My Thoughts on Bill Barr’s Departure
Yesterday, President Trump accepted the resignation of Attorney General William Barr. People have asked me to share my thoughts on that matter, so here they are.
It could be that Barr’s resignation is the routine, expected end for a department head of an outgoing administration. Ajit Pai, chairman of the FCC, tendered his resignation, effective January 20th, as did other department heads. Perhaps there’s nothing to see here, but let’s dig a little deeper.
Six days after the election, on November 9th, President Trump fired Defense Secretary Mark Esper and replaced him with Chris Miller. Within 24 hours, all the Undersecretaries of Defense and the Chief of Staff for the Secretary of Defense had been replaced with people known to be loyal to Trump. That move appeared (at least to me) to signal that Trump is not planning to leave the White House and that he felt a need to shore up his support at the Pentagon.
President Trump has vowed to fight the results of what he believes is a fraudulent election. His legal team and key allies are bringing lawsuits and working with legislators to allow the constitutional process to run its course. It seems the President has a plan for remaining in office. We don’t know all the details of the plan, but freedom-loving patriots are supporting that effort to its conclusion.
In the last month, the President has occasionally expressed his displeasure with AG Barr and the DOJ. During one of his last rallies before the election, the President chided the DOJ for refusing to indict Spygate conspirators like James Comey before the election. Since then, he has excoriated them for withholding evidence of the Biden family’s alleged crimes. If evidence of their crimes had been released prior to November 3rd, it would have changed the outcome of the election.
I want to preface my next statement by saying that I still believe John Durham’s investigation will result in the prosecution of bad actors in the FBI, DOJ, State Department, CIA, and other government agencies. However, when I put myself in the President’s shoes, I realize that come January, I will have been in office for four years. I’ve worked my butt off to make the country better while virtually nothing has been done to prosecute the people who tried to destroy me, my family, and this nation. If the President has lost faith in the FBI and DOJ, who can blame him?
If the President is convinced that he will serve another term, and if he has lost faith in the DOJ (my speculation), then Barr’s departure is likely not a routine resignation, but termination for cause. President Trump may have someone in mind that he believes can get the job done as Attorney General. But Barr’s firing could also signal a change of strategy in how POTUS intends to drain the swamp in his next term.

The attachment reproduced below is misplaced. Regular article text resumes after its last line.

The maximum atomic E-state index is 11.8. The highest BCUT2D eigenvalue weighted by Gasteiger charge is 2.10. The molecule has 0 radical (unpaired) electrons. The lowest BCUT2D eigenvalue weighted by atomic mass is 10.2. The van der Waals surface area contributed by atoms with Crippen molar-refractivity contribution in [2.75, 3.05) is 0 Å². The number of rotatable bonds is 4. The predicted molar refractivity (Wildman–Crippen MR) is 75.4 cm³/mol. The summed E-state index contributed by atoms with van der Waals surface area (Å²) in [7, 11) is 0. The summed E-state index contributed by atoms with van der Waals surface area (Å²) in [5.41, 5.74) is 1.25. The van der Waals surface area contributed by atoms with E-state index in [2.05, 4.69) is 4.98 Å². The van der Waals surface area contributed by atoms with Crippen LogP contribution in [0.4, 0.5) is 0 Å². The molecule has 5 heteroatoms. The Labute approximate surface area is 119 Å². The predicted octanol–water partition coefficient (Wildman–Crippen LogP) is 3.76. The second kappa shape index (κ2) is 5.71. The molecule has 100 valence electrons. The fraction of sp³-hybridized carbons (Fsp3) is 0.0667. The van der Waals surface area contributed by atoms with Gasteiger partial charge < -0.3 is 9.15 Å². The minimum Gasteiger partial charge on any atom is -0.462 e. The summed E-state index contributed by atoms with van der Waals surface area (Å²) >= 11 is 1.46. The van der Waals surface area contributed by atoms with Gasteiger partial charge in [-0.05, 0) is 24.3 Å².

If Trump believes that the DOJ can’t be relied on to bring the deep state to justice, would he assign that task to the military?
Except in rare cases, civilians can’t be tried by military commission. If the President believed that the future of the nation was at stake, he could declare martial law. The declaration of martial law would close civilian courts. Law enforcement would become the responsibility of the military. The DOJ would be removed from the process.
I’m not advocating the implementation of martial law. Using the military to maintain the rule of law is the last resort for civilized nations. However, the U.S. is embroiled in an election scandal of mammoth proportions—the kind typically seen in third-world countries. Regardless of who is inaugurated on January 20th, half the nation will think the sitting President stole the election. The last time we experienced this degree of ideological division was during the civil war. All of this seems to point to a coming period of civil unrest. It’s impossible to say at this point, if civil unrest will, in fact, happen. If civil unrest happens, it’s impossible to predict how severe it will be or how long it will last.
Couple the possibility of civil unrest with the changes in leadership at the Pentagon and the removal of Barr at DOJ, and I can’t help but wonder if the President isn’t moving toward a military solution, or at least setting up a contingency plan. There is still time and there is certainly a long way to go before the election’s constitutional process has run its course. I pray that a non-military path provides the answer to our current dilemma, however, alternate plans appear to be in the works.
As always, please keep the President and our nation in prayer.